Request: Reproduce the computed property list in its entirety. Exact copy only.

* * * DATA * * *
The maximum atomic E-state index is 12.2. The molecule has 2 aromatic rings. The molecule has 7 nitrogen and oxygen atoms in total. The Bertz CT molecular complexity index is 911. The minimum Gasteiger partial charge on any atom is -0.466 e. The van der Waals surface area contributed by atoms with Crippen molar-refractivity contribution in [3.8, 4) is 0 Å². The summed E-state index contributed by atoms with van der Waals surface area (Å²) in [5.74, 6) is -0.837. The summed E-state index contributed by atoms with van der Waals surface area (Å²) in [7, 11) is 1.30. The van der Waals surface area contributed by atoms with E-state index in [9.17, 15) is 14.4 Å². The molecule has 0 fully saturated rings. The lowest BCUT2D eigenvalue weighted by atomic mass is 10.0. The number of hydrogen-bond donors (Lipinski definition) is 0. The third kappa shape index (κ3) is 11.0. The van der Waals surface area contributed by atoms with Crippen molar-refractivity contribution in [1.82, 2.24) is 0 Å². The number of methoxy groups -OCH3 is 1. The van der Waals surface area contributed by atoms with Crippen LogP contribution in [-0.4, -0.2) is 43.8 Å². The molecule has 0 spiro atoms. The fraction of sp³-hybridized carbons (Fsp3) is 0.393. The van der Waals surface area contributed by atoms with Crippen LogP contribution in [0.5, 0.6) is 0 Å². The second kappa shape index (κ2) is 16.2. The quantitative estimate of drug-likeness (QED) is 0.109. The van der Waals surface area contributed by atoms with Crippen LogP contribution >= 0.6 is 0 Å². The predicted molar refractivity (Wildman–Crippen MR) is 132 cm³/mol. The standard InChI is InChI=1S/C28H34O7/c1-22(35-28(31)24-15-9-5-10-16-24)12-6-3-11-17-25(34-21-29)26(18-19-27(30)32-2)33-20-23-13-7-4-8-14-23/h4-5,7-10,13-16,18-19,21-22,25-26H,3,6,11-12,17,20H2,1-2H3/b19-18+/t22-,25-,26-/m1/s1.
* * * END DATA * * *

The maximum atomic E-state index is 12.2. The molecule has 2 aromatic rings. The molecule has 7 nitrogen and oxygen atoms in total. The Bertz CT molecular complexity index is 911. The minimum Gasteiger partial charge on any atom is -0.466 e. The van der Waals surface area contributed by atoms with Crippen molar-refractivity contribution in [3.8, 4) is 0 Å². The summed E-state index contributed by atoms with van der Waals surface area (Å²) in [5.74, 6) is -0.837. The summed E-state index contributed by atoms with van der Waals surface area (Å²) in [7, 11) is 1.30. The van der Waals surface area contributed by atoms with E-state index in [9.17, 15) is 14.4 Å². The molecule has 0 fully saturated rings. The lowest BCUT2D eigenvalue weighted by atomic mass is 10.0. The number of hydrogen-bond donors (Lipinski definition) is 0. The third kappa shape index (κ3) is 11.0. The van der Waals surface area contributed by atoms with Crippen molar-refractivity contribution in [1.82, 2.24) is 0 Å². The number of methoxy groups -OCH3 is 1. The van der Waals surface area contributed by atoms with Crippen LogP contribution in [-0.4, -0.2) is 43.8 Å². The molecule has 0 spiro atoms. The fraction of sp³-hybridized carbons (Fsp3) is 0.393. The van der Waals surface area contributed by atoms with Crippen LogP contribution in [0.5, 0.6) is 0 Å². The second kappa shape index (κ2) is 16.2. The quantitative estimate of drug-likeness (QED) is 0.109. The van der Waals surface area contributed by atoms with Crippen LogP contribution >= 0.6 is 0 Å². The predicted molar refractivity (Wildman–Crippen MR) is 132 cm³/mol. The standard InChI is InChI=1S/C28H34O7/c1-22(35-28(31)24-15-9-5-10-16-24)12-6-3-11-17-25(34-21-29)26(18-19-27(30)32-2)33-20-23-13-7-4-8-14-23/h4-5,7-10,13-16,18-19,21-22,25-26H,3,6,11-12,17,20H2,1-2H3/b19-18+/t22-,25-,26-/m1/s1.